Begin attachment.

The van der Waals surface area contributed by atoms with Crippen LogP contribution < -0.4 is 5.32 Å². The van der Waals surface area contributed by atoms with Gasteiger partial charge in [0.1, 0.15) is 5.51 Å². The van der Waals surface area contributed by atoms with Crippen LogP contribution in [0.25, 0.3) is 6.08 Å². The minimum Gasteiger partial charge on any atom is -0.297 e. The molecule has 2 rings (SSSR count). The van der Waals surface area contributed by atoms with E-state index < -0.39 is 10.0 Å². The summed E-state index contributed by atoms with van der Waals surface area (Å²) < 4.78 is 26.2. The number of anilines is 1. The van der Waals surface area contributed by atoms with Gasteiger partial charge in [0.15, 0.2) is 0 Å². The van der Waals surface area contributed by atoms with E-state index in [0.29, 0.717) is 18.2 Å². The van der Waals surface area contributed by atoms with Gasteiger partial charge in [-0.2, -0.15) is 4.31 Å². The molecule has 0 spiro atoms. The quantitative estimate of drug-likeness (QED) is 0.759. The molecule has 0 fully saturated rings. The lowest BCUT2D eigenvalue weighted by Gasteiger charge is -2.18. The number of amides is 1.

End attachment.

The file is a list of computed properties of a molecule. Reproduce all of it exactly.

The van der Waals surface area contributed by atoms with Crippen LogP contribution < -0.4 is 5.32 Å². The van der Waals surface area contributed by atoms with Gasteiger partial charge in [0.1, 0.15) is 5.51 Å². The van der Waals surface area contributed by atoms with Crippen LogP contribution in [0.25, 0.3) is 6.08 Å². The minimum Gasteiger partial charge on any atom is -0.297 e. The molecule has 2 rings (SSSR count). The van der Waals surface area contributed by atoms with E-state index < -0.39 is 10.0 Å². The summed E-state index contributed by atoms with van der Waals surface area (Å²) < 4.78 is 26.2. The number of anilines is 1. The van der Waals surface area contributed by atoms with Gasteiger partial charge in [0.15, 0.2) is 0 Å². The van der Waals surface area contributed by atoms with E-state index in [0.29, 0.717) is 18.2 Å². The van der Waals surface area contributed by atoms with Gasteiger partial charge in [-0.2, -0.15) is 4.31 Å². The molecule has 0 spiro atoms. The quantitative estimate of drug-likeness (QED) is 0.759. The molecule has 0 fully saturated rings. The lowest BCUT2D eigenvalue weighted by Gasteiger charge is -2.18. The number of amides is 1.